Airport projects among improvements eyed in St. Pete
ST. PETERSBURG -
Hangar 1 at Albert Whitted Municipal Airport is old.
Built in the 1940s, the run-down hangar needs frequent repairs.
“We’ve put Band-Aids on it over the years,” said Airport Manager Rich Lesniak. “It’s outlived its life cycle.”
Over the next few years, the hangar will be demolished and replaced as part of a $2.9 million redevelopment of the airport that includes the resurfacing of one of Whitted’s two runways.
Both projects are part of the city’s five-year plan for capital projects that City Council members reviewed Tuesday. Neither project is likely to make a serious dent in the city’s capital budget.
Roughly 98 percent of the $1.7 million cost of resurfacing Runway 7/25 is coming from grants from the Federal Aviation Authority and the Florida Department of Transportation.
The FDOT is also paying 80 percent of the $1.2 million cost of the new 10,000-square-foot hangar that could include office space to attract more corporate clients, such as private jet firms, to the airport.
That would help the airport expand, Lesniak said. About 85,000 small aircraft flights begin or end at Albert Whitted, which is home to about 185 airplanes.
The threat of losing its control tower could dampen those plans. The airport is one of 14 in Florida that the FAA has said it will close as a result of the sequestration-mandated funding cuts.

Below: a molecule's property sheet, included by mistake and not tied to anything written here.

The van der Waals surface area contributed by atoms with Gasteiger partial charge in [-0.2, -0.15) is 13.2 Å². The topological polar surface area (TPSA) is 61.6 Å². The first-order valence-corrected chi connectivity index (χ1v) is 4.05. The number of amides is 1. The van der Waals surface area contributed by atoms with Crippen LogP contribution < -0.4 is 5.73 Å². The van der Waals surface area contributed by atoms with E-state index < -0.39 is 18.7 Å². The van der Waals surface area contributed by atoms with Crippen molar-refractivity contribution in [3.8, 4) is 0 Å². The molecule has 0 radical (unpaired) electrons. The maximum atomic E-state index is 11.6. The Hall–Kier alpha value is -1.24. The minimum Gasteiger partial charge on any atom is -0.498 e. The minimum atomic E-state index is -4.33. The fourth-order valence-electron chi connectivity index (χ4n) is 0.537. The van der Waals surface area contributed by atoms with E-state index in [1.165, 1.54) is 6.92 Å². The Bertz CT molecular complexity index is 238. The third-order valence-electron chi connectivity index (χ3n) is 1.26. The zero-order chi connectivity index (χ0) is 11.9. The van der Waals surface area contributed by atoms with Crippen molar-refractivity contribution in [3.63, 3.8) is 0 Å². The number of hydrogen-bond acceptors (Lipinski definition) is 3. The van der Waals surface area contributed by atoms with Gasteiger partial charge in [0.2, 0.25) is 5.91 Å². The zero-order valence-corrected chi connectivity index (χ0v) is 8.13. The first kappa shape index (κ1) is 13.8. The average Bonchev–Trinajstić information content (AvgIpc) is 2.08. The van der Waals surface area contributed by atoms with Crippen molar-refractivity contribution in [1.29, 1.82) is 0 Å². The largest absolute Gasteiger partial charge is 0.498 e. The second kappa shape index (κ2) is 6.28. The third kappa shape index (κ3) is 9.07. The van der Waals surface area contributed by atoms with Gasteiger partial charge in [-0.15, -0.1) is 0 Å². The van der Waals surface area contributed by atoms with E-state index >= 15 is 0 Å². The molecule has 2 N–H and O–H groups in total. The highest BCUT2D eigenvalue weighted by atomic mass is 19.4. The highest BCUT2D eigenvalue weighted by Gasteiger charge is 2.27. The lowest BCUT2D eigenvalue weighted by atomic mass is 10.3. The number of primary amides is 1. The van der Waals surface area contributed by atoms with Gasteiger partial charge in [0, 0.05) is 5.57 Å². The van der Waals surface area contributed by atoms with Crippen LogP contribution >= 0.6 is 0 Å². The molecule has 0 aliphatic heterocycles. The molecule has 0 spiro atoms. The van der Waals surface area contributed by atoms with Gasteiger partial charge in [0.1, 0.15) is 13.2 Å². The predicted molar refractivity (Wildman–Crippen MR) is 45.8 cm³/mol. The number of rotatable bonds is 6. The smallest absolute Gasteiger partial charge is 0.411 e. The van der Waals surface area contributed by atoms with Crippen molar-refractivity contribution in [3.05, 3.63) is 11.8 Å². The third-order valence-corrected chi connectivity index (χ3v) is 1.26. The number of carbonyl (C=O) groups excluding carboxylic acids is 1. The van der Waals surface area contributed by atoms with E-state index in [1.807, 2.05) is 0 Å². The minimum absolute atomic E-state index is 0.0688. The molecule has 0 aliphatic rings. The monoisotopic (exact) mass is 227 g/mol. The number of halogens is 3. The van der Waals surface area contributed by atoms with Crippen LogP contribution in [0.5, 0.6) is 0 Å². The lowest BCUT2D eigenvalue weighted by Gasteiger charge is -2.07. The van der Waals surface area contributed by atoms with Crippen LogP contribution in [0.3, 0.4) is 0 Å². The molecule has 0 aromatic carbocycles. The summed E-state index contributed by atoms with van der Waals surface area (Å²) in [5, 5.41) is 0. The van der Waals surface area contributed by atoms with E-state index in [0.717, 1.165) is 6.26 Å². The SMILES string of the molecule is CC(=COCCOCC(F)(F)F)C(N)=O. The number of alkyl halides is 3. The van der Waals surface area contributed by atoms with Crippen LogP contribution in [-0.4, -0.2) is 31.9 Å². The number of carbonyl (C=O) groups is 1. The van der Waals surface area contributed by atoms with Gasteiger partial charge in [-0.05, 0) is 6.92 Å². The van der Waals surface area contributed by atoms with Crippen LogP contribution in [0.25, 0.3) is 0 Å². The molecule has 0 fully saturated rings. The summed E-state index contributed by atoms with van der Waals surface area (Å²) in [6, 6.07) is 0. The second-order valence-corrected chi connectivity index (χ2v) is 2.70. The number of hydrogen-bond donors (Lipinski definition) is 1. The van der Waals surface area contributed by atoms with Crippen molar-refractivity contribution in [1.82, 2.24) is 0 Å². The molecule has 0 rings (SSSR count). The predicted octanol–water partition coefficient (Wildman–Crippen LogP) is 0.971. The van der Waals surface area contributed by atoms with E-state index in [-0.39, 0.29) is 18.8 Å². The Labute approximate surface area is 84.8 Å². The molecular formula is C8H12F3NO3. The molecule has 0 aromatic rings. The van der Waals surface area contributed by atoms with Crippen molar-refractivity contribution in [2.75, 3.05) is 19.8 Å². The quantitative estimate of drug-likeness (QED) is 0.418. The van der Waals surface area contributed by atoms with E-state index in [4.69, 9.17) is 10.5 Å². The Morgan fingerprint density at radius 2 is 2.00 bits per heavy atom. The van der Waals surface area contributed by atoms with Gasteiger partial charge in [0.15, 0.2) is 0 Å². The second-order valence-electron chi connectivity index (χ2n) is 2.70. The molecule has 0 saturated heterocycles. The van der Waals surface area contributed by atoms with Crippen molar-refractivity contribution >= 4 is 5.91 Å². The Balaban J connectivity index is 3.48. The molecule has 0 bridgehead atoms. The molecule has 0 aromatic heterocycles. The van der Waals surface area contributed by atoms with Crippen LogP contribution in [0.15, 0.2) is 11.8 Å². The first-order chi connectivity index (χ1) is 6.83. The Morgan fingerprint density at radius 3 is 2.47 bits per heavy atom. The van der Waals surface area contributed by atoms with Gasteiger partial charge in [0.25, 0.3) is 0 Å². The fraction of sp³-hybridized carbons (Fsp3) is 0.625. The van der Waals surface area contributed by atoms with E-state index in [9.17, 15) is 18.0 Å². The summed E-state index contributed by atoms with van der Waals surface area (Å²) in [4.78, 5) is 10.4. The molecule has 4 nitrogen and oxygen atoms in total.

Mayor Bill Foster said he still expects the FAA to change course but that the airport would remain viable even if the tower is closed.
“I don’t think that will deter people from wanting to house their airplanes at Albert Whitted,” he said.
Another opportunity for expansion could come from the closing down of a city waste-water treatment plant on the southeast corner of the airport.
Council members Tuesday asked Foster to look at how the land overlooking Tampa Bay could be used.
“You don’t very often get waterfront land available,” said Council Chairman Karl Nurse. “I don’t want to assume it will all be used for the airport. It’s valuable land.”
Although Florida juvenile justice said it would weed out bad hires, somehow this guy slipped through